• Propose rules, by the end of 2011, to require brake override systems, to standardize operation of keyless ignition systems, and to require the installation of event data recorders in all passenger vehicles;

  • Begin broad research on the reliability and security of electronic control systems;

  • Research the placement and design of accelerator and brake pedals, as well as driver usage of pedals, to determine whether design and placement can be improved to reduce pedal misapplication.

NHTSA and NASA will also brief the National Academy of Sciences panel currently conducting a broad review of unintended acceleration and electronic throttle control systems on the reports released today.

Based on objective event data recorder (EDR) readings and crash investigations conducted as part of NHTSA’s report, NHTSA is researching whether better placement and design of accelerator and brake pedals can reduce pedal misapplication, which occurs in vehicles across the industry. NHTSA’s forthcoming rulemaking to require brake override systems in all passenger vehicles will further help ensure that braking can take precedence over the accelerator pedal in emergency situations.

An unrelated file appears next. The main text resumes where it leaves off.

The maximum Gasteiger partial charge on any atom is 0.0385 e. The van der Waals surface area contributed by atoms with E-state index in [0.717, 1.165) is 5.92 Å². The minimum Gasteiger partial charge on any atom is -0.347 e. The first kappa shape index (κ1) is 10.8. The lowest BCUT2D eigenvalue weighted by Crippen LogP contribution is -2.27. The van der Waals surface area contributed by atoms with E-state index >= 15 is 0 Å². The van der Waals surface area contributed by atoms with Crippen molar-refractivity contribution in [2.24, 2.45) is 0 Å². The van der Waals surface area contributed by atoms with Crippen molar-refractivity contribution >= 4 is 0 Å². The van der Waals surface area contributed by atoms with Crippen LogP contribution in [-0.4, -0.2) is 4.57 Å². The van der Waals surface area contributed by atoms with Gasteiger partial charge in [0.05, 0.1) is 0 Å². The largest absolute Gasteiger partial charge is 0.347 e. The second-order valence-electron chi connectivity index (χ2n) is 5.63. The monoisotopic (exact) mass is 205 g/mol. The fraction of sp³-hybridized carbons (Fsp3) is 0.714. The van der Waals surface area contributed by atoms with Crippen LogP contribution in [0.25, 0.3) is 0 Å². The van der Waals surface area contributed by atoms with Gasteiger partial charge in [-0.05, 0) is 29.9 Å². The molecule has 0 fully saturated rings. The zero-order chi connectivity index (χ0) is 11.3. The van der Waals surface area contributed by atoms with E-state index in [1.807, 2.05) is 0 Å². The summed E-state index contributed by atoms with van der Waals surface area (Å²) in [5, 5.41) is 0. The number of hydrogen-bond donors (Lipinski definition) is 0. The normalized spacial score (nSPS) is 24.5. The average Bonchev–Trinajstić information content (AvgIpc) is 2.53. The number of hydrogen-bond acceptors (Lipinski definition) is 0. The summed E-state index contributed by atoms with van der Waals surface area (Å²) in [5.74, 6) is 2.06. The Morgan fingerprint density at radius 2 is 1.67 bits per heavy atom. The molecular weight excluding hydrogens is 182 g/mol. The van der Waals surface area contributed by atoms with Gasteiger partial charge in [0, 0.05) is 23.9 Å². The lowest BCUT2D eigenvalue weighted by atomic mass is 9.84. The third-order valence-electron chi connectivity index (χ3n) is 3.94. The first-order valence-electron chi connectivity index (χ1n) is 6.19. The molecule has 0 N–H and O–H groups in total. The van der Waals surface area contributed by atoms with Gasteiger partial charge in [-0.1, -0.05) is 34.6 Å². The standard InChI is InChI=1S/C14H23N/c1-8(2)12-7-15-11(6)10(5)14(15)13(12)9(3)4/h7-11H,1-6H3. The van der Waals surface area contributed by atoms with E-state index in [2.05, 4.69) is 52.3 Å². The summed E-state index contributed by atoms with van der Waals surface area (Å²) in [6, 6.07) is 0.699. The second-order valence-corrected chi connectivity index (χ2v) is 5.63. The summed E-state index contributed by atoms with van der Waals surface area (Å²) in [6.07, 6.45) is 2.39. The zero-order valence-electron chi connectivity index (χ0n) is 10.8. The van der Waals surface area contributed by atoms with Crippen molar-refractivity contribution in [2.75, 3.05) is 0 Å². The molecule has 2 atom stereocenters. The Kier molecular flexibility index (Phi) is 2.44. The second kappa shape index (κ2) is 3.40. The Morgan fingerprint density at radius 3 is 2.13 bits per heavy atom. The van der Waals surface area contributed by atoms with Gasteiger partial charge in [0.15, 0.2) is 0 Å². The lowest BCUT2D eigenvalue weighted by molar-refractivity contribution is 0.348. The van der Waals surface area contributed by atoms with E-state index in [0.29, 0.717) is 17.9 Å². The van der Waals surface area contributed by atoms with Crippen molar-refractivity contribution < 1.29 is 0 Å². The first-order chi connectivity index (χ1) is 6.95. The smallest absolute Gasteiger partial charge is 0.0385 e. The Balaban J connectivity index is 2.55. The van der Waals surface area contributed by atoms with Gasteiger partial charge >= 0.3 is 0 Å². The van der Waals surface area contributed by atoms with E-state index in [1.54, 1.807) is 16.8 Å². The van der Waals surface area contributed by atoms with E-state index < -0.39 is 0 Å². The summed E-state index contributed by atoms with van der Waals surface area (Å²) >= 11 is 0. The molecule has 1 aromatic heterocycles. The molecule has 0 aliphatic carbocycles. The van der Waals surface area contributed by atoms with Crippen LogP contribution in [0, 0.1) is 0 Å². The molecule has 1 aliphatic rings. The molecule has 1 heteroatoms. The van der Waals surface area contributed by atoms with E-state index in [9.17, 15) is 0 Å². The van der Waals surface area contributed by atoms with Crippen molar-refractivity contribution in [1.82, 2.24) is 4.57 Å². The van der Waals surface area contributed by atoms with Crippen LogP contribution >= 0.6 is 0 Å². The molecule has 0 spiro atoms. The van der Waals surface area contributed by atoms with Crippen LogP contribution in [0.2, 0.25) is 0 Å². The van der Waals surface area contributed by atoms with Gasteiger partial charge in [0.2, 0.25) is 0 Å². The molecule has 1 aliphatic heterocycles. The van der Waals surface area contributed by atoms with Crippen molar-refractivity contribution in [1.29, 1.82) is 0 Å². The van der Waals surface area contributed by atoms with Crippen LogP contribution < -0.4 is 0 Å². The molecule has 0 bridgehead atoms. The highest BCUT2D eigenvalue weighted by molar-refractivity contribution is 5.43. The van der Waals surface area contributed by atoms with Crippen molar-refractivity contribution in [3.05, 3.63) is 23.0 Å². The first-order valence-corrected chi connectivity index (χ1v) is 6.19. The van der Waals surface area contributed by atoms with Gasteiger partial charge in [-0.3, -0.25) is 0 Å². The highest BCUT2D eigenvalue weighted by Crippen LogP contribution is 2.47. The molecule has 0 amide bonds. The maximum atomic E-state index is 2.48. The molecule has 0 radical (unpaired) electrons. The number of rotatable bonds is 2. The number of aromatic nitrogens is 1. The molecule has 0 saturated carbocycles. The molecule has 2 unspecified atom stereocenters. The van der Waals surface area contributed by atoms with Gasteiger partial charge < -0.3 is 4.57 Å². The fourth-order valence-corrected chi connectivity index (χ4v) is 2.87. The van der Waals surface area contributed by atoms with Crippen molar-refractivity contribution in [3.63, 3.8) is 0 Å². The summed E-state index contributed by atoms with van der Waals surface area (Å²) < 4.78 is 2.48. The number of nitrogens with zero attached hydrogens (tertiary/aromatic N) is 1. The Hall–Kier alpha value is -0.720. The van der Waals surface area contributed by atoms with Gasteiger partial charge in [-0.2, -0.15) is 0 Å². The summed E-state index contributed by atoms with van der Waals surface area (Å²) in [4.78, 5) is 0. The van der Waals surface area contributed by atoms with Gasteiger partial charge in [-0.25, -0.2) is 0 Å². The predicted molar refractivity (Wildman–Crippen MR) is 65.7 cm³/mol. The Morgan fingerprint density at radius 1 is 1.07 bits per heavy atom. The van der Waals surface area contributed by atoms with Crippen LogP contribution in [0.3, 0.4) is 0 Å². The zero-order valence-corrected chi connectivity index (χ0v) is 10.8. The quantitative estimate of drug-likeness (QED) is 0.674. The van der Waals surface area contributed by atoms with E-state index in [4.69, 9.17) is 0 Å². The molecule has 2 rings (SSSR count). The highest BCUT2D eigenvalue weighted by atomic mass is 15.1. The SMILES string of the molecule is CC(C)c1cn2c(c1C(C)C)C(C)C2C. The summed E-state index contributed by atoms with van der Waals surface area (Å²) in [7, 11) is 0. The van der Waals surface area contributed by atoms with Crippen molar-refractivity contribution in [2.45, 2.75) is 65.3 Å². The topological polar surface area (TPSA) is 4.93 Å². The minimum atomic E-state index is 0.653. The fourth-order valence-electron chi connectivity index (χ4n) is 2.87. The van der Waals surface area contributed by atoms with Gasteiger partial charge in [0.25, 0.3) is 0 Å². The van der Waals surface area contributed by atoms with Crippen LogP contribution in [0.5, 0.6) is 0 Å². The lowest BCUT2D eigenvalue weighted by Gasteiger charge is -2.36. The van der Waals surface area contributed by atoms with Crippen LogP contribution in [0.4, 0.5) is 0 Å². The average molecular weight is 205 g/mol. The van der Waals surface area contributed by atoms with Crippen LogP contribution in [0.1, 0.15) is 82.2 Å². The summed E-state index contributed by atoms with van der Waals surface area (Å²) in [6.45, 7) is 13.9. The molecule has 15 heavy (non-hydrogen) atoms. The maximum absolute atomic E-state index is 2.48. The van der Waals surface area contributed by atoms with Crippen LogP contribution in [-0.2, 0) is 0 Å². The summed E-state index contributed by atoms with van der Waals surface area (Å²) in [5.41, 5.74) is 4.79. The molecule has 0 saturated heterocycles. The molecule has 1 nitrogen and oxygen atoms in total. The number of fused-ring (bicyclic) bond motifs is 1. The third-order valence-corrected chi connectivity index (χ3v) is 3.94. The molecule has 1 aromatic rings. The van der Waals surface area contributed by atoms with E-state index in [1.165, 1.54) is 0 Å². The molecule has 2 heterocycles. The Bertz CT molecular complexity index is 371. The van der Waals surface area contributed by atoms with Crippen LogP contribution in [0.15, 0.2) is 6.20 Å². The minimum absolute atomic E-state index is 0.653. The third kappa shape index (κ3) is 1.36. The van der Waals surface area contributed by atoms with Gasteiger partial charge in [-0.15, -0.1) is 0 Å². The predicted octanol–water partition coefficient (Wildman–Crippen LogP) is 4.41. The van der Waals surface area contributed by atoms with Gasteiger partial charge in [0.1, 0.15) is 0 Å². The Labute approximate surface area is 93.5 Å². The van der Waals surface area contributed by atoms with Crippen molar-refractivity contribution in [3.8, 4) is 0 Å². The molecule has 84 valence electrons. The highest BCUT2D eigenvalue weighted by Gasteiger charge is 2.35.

The ongoing National Academy of Sciences study, which will examine unintended acceleration and electronic vehicle controls across the entire automotive industry, will also make recommendations to NHTSA. The NAS study was launched in spring 2010 alongside the NHTSA-NASA investigation and will be finalized later in 2011.

In 2009 and 2010, Toyota recalled nearly eight million vehicles as part of the sticky pedal and pedal entrapment recalls. Toyota also paid $48.8 million in civil penalties as the result of NHTSA investigations into the timeliness of several safety recalls last year. Across the industry, automakers voluntarily initiated a record number of safety recalls in 2010.




" require the installation of event data recorders in all passenger vehicles."

Unless this is just a few dollars for reprogramming/memory per car - forget it.


A simple basic low cost over ride mechanism should be sufficient.


"A simple basic low cost over ride mechanism should be sufficient."

OnStar already has this, they can disable the gas pedal by request from the police if your car is stolen.


The brake override should have been a design requirement from before day one. Any competent controls engineer would expect to have such a failsafe as a matter of course. The fact that many other carmakers included brake overides in their fundamental drive-by-wire designs, such as Chrysler, GM and Ford fully indicates this failure.

The absences of such routine safety design, is a management decision made for economic savings. For which error, Toyota should and will pay, dearly.

There is a Theorem of software design and development that you can never say there are no longer any bugs in a piece of software. All you can say is merely that none, (or very few instances), have been observed recently.